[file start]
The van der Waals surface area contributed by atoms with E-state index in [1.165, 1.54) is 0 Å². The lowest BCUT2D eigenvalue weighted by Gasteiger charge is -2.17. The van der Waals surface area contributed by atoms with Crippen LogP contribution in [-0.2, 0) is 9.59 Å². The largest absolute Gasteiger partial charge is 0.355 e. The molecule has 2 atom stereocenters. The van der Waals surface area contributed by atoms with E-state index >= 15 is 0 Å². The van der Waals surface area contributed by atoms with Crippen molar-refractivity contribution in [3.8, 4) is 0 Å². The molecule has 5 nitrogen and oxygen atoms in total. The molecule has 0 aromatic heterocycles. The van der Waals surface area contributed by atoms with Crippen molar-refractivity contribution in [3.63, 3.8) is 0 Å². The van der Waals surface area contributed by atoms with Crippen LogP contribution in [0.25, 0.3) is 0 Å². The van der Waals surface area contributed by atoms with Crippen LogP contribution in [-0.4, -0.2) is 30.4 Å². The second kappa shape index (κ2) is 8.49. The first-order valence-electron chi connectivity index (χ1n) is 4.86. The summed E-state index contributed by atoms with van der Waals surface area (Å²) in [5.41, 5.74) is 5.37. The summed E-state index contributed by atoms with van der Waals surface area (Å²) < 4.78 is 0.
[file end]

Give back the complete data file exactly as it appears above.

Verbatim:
The van der Waals surface area contributed by atoms with E-state index in [1.165, 1.54) is 0 Å². The lowest BCUT2D eigenvalue weighted by Gasteiger charge is -2.17. The van der Waals surface area contributed by atoms with Crippen LogP contribution in [-0.2, 0) is 9.59 Å². The largest absolute Gasteiger partial charge is 0.355 e. The molecule has 2 atom stereocenters. The van der Waals surface area contributed by atoms with E-state index >= 15 is 0 Å². The van der Waals surface area contributed by atoms with Crippen molar-refractivity contribution in [3.8, 4) is 0 Å². The molecule has 5 nitrogen and oxygen atoms in total. The molecule has 0 aromatic heterocycles. The van der Waals surface area contributed by atoms with Crippen molar-refractivity contribution in [3.63, 3.8) is 0 Å². The van der Waals surface area contributed by atoms with Crippen LogP contribution in [0.25, 0.3) is 0 Å². The van der Waals surface area contributed by atoms with Crippen LogP contribution in [-0.4, -0.2) is 30.4 Å². The second kappa shape index (κ2) is 8.49. The first-order valence-electron chi connectivity index (χ1n) is 4.86. The summed E-state index contributed by atoms with van der Waals surface area (Å²) in [5.41, 5.74) is 5.37. The summed E-state index contributed by atoms with van der Waals surface area (Å²) < 4.78 is 0.